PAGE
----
It seems that I like to make apologies (to myself I suppose, as much as anyone else) for my sloppy reading habits. Perhaps I should just accept that the ebb and flow is a more pronounced tide than I might like it to be. The problem is that I can go for weeks and months glancing around and flitting about from book to book, and “latching on” is a highly suggestive figure of speech with regards to reading.
I’ll even go a little bit deeper–why not, especially since my blogging binge is a displacement from the little book I’ve been writing, which has hit a snag. There was a lot going on towards the latter part of the fall, a ridiculous, overwhelming tumult at the end of a ridiculous, overwhelming year. A surprising window suddenly opened up and I had the opportunity to move my horribly isolated, depressed and drunken Aged Female Parent out of her house and into detox and assisted living. It has always been a bit of a schlep getting to my mom’s house, and going out there wasn’t exactly fun, to say the least. But the small consolation was that it’s around the corner from what now clearly seems to be the best (remaining) used bookstore in the city, and I would regularly decompress by looking over shelves stuffed with good books. An unread set of Chekhov’s complete “Tales” (13 vols., Ecco Press 1985, reprint of the Constance Garnett translation) showed up there one day, a handsome treat that I snapped up as a reward for my increasing filial ministrations and solace for my months of struggle. Having troubles–read Chekhov, right?
I never had The Steppe in my hodgepodge of different editions and collections, and I knew of it as Chekhov’s first major extended story and something of a breakthrough. So it was the lowest hanging fruit in my new complete Tales. Hodgepodge extends to translators and titles, so part of the trick will be trying to figure out and remember what I’ve read and what I haven’t, and getting better organized about everything, which I’ve been planning to do for two or three years now. The fun will be to discover good, substantial stories that I haven’t read (explaining all of this to myself now is an early step in the process). That will take some work, but I knew that The Steppe was, like I said, an obvious first stop.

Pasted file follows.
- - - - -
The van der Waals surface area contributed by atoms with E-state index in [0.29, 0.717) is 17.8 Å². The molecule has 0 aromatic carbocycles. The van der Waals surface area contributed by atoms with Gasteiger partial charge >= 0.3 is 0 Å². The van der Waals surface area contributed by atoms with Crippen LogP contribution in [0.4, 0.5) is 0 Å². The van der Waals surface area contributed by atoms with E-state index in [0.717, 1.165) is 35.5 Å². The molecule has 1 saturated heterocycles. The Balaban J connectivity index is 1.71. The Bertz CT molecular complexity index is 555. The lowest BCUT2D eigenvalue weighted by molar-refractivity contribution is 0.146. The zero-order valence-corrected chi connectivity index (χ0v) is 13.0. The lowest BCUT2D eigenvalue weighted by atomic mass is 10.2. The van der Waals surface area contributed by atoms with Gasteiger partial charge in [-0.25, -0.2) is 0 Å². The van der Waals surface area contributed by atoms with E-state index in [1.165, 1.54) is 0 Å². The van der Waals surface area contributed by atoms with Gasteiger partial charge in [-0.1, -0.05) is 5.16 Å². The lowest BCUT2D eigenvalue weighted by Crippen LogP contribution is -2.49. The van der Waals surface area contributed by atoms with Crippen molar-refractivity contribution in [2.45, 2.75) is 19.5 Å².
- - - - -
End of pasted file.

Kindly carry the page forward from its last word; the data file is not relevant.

I also knew it was beefy, and the problem is that I was at low ebb and unprepared. One of the things that’s remarkable about The Steppe is that it’s different from concise, evocative Chekhov. It’s literally “the story of a journey,” as it is subtitled, and it has the languid pacing of 19th century rural travel. This was not good for my own bad reading habits, but it was very good for helping me to fall asleep for a while there.
The story is 141 pages in this edition, virtually endless for Chekhov, and it’s divided into 8 sections or chapters. My starting and stopping was in the first 3 sections, which are the first 46 pages, and there’s a significant break in the narrative there, as the main character, the young boy Yegorushka, switches from traveling with his uncle Kuzmitchov in a coach, to joining a train of hay wagons driven by a set of peasants. This last half (or slightly more) I read like a real person, not a zombie, more responsibly, and it was engaging and enjoyable. Without breaking down this novella completely or attentively, more or less unable to do so, I’ll still allow myself a few observations.